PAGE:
Thursday, October 16, 2008
I went into this week’s drama class just hoping and praying that the kids would be calm enough for me to get through the lesson plan. I had enlisted a few friends to pray for me, and I had spent a few days prior to the class praying for the kids. Still, though, I had low expectations.
Imagine my surprise when the one child who seemed to be the ring-leader, J., came into class and said, “Hello, Miss Brittany!” I can’t recall him ever addressing me by name. Then, during class, J. continued to surprise me by reigning in the other kids and helping me keep everyone on task. Later, he held the door open for me and the other classmates, and eagerly ran to the drama director to tell her he had brought one of his grades up.
His good behavior continued throughout the rest of class, and when it came time to recognize the “best behaved student,” others in the class readily recommended J. even before I announced my choice.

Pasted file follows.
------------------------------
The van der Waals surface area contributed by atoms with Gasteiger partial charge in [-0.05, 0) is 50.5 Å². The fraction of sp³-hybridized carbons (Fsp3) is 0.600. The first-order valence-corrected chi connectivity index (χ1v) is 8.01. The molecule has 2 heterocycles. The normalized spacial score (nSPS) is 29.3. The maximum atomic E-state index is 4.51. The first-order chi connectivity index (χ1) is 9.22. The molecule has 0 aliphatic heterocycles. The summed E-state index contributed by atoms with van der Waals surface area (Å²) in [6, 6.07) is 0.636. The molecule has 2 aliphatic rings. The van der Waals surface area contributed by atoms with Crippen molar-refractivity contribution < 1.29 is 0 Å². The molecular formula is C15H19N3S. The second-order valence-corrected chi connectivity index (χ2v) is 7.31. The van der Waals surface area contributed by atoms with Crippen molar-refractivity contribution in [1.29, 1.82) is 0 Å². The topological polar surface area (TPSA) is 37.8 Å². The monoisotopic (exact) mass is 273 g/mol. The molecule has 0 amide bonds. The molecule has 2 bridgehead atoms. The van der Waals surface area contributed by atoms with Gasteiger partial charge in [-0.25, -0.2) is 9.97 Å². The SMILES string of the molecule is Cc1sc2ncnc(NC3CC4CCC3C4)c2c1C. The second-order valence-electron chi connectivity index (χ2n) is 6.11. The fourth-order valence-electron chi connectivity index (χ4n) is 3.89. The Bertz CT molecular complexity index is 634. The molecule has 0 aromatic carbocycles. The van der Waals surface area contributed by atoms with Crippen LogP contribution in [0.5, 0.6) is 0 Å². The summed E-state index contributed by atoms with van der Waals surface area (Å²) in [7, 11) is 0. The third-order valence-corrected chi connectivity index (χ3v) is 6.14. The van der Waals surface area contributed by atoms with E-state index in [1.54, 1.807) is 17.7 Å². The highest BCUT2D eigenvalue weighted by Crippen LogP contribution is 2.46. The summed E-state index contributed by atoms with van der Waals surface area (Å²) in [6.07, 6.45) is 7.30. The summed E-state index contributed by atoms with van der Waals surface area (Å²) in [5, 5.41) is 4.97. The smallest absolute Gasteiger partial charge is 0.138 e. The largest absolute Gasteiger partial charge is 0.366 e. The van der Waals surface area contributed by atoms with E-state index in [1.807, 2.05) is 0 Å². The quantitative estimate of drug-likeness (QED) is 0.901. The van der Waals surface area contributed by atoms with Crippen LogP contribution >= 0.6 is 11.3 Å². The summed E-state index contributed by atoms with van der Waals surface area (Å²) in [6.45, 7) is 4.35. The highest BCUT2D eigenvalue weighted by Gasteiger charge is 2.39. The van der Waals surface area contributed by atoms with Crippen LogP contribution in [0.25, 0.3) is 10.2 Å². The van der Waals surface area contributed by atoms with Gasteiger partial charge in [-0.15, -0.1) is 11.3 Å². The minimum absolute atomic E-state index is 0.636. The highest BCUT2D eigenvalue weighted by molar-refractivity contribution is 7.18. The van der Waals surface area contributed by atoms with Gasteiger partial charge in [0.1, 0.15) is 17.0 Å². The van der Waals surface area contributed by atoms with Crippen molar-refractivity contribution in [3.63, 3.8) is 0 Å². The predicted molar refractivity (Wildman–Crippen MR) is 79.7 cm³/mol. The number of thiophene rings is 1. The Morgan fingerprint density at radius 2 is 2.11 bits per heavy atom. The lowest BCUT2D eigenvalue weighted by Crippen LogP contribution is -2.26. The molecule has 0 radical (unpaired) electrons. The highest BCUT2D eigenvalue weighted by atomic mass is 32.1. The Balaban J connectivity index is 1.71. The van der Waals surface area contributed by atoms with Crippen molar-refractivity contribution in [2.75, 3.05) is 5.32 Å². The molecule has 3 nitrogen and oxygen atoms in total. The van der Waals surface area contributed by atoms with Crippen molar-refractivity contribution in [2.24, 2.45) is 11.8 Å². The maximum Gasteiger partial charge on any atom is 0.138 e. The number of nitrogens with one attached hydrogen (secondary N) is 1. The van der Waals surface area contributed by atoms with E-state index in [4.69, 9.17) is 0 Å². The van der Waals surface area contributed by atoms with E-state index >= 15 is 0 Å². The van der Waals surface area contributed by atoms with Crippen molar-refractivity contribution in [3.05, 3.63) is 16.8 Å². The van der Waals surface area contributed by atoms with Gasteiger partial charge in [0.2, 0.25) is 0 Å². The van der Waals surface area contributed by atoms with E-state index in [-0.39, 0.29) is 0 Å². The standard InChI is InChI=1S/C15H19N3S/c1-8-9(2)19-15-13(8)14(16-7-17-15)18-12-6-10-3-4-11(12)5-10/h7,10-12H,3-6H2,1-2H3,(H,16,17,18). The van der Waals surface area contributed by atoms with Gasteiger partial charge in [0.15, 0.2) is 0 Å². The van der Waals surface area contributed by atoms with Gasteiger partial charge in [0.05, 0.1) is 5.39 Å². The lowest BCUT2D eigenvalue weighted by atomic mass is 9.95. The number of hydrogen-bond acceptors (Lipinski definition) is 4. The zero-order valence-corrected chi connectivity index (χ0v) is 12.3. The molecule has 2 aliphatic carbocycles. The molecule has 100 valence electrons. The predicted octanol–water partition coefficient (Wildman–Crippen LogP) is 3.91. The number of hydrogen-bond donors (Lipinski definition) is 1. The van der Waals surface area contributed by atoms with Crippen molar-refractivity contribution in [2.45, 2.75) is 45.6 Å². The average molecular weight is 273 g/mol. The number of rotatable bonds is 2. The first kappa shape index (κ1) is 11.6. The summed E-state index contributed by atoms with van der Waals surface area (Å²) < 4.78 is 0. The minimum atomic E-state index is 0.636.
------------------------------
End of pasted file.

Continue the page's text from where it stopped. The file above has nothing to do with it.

I really don’t know what to attribute J.’s change to other than prayer and perseverance. The best part: I was finally able to start pouring into each child, praising them for individual accomplishments and sharing with them about how God had created each one of them with unique skills and talents. I left class quite elated and encouraged, which is definitely more than what I expected.
Sunday, October 12, 2008
Tuesday, October 07, 2008
Friday, October 03, 2008
Check it out! If nothing else, I love the case studies because it makes me think about what would I do or say in the proposed situation.
Tuesday, September 30, 2008
- 15 million
- 1.3 million
- 16 million
I think each of these issues deserves our attention at any time - not just in an election year. I applaud those who champion a particular cause and who are so passionate about an issue that they do their best to educate the public about their stance. But I also applaud those who go beyond picketing and protesting and do their part to change the situation - whether it's through donations, volunteering, advocacy, education or mentoring.
As a follower of Jesus, I believe that true change can only happen by and through His direction and power. Politicians can reform laws, but the next group of leaders can reverse whatever temporary change was enacted. Organizations can offer aid relief, but their change, too, only addresses temporary situations.